- Pump Cupping- silicone cups with valves employ a pump instead of heat to create a vacuum.
- Wet Cupping- tiny cuts with a scalpel are made before placing the cup to draw out a small amount of blood.
Several studies have shown promising results, including a 40-person study published in the Journal of Occupational Health in September 2012 that found the relief from computer-related neck pain lasted a month after cupping. Another 40-person study in Germany found that cupping helped people suffering from painful arthritis in their knees, versus those who received no therapy. Other studies have shown positive results for people with a wide range of ailments, such as facial paralysis, herpes zoster and even acne!
If you have inflammation or knotted muscles, cupping can provide the benefits of deep tissue massage without the discomfort- book an appointment today with our acupuncturist, Christa, at the Cafe of Life in Longmont to experience the many health benefits of cupping!
We at the Cafe of Life in Longmont are excited to announce a new healing technique to our clients: acupuncture! The core of this medicinal philosophy is that our body’s vital energy, or Qi, needs to freely move through the body to nourish our tissues and organs for optimal health. If one of these pathways, called a meridian, becomes blocked then our Qi will be imbalanced and needs to be restored with thin, painless needles inserted at specific points.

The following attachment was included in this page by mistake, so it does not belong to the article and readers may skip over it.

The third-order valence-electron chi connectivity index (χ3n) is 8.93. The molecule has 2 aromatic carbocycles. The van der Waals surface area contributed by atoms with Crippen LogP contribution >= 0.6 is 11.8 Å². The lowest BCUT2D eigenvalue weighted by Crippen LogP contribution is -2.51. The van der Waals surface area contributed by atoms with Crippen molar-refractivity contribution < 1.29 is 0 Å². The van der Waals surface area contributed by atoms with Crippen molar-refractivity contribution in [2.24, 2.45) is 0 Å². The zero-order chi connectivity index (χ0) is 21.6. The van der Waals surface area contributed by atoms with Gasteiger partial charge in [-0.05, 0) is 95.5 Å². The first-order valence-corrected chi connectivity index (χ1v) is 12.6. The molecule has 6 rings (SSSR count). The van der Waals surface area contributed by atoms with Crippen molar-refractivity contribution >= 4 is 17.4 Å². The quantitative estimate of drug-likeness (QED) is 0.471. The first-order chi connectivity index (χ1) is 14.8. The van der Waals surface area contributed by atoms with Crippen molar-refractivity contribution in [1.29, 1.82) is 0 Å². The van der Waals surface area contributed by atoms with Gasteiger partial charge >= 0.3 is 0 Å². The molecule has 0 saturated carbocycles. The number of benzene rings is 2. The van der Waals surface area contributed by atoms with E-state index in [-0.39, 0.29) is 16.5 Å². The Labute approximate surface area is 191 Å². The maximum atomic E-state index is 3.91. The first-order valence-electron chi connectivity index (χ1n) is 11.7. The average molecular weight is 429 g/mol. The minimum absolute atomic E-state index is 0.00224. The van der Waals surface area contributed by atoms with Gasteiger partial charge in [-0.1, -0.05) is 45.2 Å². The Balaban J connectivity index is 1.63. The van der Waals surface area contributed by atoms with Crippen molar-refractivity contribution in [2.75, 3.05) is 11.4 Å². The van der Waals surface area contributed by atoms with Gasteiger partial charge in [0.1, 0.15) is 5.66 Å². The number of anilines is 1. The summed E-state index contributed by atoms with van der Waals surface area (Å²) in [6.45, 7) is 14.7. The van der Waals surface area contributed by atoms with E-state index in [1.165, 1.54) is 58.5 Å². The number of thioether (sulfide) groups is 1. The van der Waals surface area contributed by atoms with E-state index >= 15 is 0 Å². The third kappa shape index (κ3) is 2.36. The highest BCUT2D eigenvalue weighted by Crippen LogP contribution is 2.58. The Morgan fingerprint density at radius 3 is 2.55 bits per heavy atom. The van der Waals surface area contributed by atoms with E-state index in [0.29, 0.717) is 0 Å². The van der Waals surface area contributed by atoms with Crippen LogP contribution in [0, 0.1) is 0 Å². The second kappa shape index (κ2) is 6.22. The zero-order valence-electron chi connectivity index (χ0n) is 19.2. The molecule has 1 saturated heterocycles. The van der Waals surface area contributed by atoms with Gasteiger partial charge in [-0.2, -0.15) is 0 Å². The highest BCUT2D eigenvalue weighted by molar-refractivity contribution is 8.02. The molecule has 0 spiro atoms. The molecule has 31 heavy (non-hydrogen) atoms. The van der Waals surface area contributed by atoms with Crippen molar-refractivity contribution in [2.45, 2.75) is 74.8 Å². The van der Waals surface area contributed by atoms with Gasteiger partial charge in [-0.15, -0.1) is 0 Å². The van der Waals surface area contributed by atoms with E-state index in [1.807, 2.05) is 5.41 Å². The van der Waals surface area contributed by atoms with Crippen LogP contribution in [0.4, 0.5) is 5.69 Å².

Although this treatment has been effectively utilized for 3,000 years in the East, acupuncture has received recognition for awhile now in Western medicine as well. Twenty years ago an article was published by the National Institutes of Health that reviewed the efficacy of acupuncture in hundreds of clinical studies and concluded that “acupuncture may be useful as an adjunct treatment or an acceptable alternative” for the numerous ailments listed below.
Conditions that Can Be Effectively Treated with Acupuncture in Longmont
- Back, neck, shoulder and knee pain
- Biliary/Renal colic (pain from gallbladder obstruction/kidney stones)
- Carpal tunnel syndrome
- Facial pain- including craniomandibular disorders
- Headache- including migraines
- Leukopenia (a reduction of white blood cells from various diseases)
- Misalignment of fetus
- Menstrual cramps
- Nausea and vomiting- from chemotherapy or morning sickness
- Postoperative pain
- Rheumatoid arthritis
- Seasonal allergies and hay fever
- Stroke rehabilitation
- Upper abdominal pain (from an ulcer or irritation of the stomach lining)
The NIH article also pointed out that: “One of the advantages of acupuncture is that the incidence of adverse effects is substantially lower than that of many drugs or other accepted medical procedures used for the same conditions.” So if you are suffering from any of the above conditions, why not try acupuncture at the Cafe of Life in Longmont to unblock the obstruction in your body’s vital energy and restore balance to your health!
Acupuncture. NIH Consensus Statement Online 1997 Nov 3-5; June, 27]; 15(5):1-34.